The Struggle for Egypt's Future Plays Out in the Pages of Its Newspapers

After the military deposed Morsi, they upended everything -- even the media.

A man reads a local newspaper at Tahrir Square in Cairo. (Peter Andrews/Reuters)

As chaos ensued on streets across Egypt this week, and speculation surrounding the whereabouts of ousted President Mohamed Morsi and his closest Islamist allies intensified, the country's national newspaper splashed an expose across its front page.

"The public prosecutor ordered the detention of Morsi for 15 days," Monday's Al-Ahram headline read in bold red print, followed by a series of scandalous subtitles claiming the detention is linked to a 2011 prison break. It also alleged the ex-president is suspected of espionage after calling U.S. Ambassador Anne Peterson from the wiretapped phone of Lieutenant General Abdel Fattah al-Sisi, the man responsible for his political demise.

Both sides vehemently deny the report. That same morning, the court summoned Al-Ahram editor-in-chief Abdel-Nasser Salama for questioning, on the basis that news of Morsi's imprisonment is untrue and unsubstantiated. In a statement on Monday, the prosecutor warned the media that those who publish false reports will face charges. IkhwanWeb, the Muslim Brotherhood's online newspaper, called the report "utter lies," adding that claims of spying are meant to intimidate those protesting "in support of the return of legitimacy."

The Democracy Report Wrangling over the sensational headline underscores the biggest casualty of Egypt's two and a half year revolution: truth and accuracy.

Misinformation is rife -- a dangerous thing in the Twitter era. Opponents of politician and Nobel peace laureate Mohammed ElBaradei had already taken to the streets in outrage earlier this month after state news reported the former head of the UN nuclear watchdog was selected as interim prime minister. The news was picked up by the international press and spread quickly over social media. The report was then denied some hours later.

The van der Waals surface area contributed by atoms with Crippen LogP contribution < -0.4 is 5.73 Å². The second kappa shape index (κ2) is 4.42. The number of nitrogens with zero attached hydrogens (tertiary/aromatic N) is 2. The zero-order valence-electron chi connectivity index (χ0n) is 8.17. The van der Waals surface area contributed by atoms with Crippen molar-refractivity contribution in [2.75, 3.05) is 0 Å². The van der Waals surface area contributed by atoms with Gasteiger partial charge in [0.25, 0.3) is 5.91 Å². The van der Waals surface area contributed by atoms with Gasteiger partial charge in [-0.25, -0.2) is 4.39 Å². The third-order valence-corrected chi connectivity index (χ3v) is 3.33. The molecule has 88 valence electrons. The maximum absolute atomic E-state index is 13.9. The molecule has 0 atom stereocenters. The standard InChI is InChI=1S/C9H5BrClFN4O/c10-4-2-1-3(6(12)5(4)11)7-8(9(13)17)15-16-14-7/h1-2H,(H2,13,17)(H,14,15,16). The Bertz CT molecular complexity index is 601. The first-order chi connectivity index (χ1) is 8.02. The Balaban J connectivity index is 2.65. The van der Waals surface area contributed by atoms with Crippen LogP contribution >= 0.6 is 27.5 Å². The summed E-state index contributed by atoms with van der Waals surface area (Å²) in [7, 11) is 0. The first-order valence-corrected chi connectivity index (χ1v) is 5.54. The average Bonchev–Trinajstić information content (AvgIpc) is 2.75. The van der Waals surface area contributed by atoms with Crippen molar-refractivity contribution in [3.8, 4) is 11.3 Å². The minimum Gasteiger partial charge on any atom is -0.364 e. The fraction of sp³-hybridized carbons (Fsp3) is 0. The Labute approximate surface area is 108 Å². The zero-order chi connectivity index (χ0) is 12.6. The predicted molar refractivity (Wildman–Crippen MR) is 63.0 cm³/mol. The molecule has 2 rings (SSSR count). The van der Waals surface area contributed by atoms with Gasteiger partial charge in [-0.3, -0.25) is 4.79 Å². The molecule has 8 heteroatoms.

Nearly three weeks after a popular uprising by millions of Egyptians to remove Morsi prompted military intervention, violent protests continue in locations across the country, while private and state-owned media battle in words and accusations. It is the latest chapter in Egypt's tumultuous transition, in which opposing camps are feuding in newspaper pages over everything from Morsi's legitimacy, to whether or not the events that transpired constitute a military coup.

"If you look back at the history of Egyptian media, there are many instances where page editors try to break from the state's message and it really shakes things up every time that happens," said Adel Iskandar, an Arab media scholar at Georgetown University and author of the book Egypt in Flux: Essays on an Unfinished Revolution . "In this peculiar case, you've got a remnant of the Morsi regime still in place and trying to use whatever authority he has left to get a message out."

When Hosni Mubarak was ousted in 2011, tales of oppression were vented through narratives in Egypt's print and television media. Many had hoped that the Morsi government would encourage a more balanced discourse -- but those hopes were quickly shattered.